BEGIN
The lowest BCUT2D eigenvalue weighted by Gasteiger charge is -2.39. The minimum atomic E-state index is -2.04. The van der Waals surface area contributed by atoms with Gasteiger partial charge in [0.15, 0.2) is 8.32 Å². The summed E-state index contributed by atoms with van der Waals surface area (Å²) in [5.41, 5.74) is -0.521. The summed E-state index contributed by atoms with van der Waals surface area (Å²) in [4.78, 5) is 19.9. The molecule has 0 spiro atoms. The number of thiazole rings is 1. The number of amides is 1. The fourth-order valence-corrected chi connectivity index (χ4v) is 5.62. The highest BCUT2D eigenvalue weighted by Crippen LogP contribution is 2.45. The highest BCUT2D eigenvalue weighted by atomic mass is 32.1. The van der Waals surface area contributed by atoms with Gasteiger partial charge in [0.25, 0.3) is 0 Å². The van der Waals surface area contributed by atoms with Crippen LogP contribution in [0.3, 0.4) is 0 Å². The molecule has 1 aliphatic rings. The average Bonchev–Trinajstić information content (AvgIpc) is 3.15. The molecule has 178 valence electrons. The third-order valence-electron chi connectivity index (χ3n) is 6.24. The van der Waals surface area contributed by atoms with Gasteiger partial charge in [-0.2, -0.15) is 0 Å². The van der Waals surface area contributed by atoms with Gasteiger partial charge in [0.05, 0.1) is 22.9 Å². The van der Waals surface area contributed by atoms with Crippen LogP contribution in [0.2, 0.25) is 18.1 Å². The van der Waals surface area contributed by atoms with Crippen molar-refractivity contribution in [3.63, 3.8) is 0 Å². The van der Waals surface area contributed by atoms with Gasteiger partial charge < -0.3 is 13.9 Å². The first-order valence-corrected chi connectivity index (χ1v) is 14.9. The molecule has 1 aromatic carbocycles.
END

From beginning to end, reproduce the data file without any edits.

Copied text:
The lowest BCUT2D eigenvalue weighted by Gasteiger charge is -2.39. The minimum atomic E-state index is -2.04. The van der Waals surface area contributed by atoms with Gasteiger partial charge in [0.15, 0.2) is 8.32 Å². The summed E-state index contributed by atoms with van der Waals surface area (Å²) in [5.41, 5.74) is -0.521. The summed E-state index contributed by atoms with van der Waals surface area (Å²) in [4.78, 5) is 19.9. The molecule has 0 spiro atoms. The number of thiazole rings is 1. The number of amides is 1. The fourth-order valence-corrected chi connectivity index (χ4v) is 5.62. The highest BCUT2D eigenvalue weighted by Crippen LogP contribution is 2.45. The highest BCUT2D eigenvalue weighted by atomic mass is 32.1. The van der Waals surface area contributed by atoms with Gasteiger partial charge in [0.25, 0.3) is 0 Å². The van der Waals surface area contributed by atoms with Crippen LogP contribution in [0.3, 0.4) is 0 Å². The molecule has 1 aliphatic rings. The average Bonchev–Trinajstić information content (AvgIpc) is 3.15. The molecule has 178 valence electrons. The third-order valence-electron chi connectivity index (χ3n) is 6.24. The van der Waals surface area contributed by atoms with Gasteiger partial charge in [-0.2, -0.15) is 0 Å². The van der Waals surface area contributed by atoms with Gasteiger partial charge in [0.05, 0.1) is 22.9 Å². The van der Waals surface area contributed by atoms with Crippen LogP contribution in [0.2, 0.25) is 18.1 Å². The van der Waals surface area contributed by atoms with Crippen molar-refractivity contribution in [3.63, 3.8) is 0 Å². The van der Waals surface area contributed by atoms with Gasteiger partial charge < -0.3 is 13.9 Å². The first-order valence-corrected chi connectivity index (χ1v) is 14.9. The molecule has 1 aromatic carbocycles.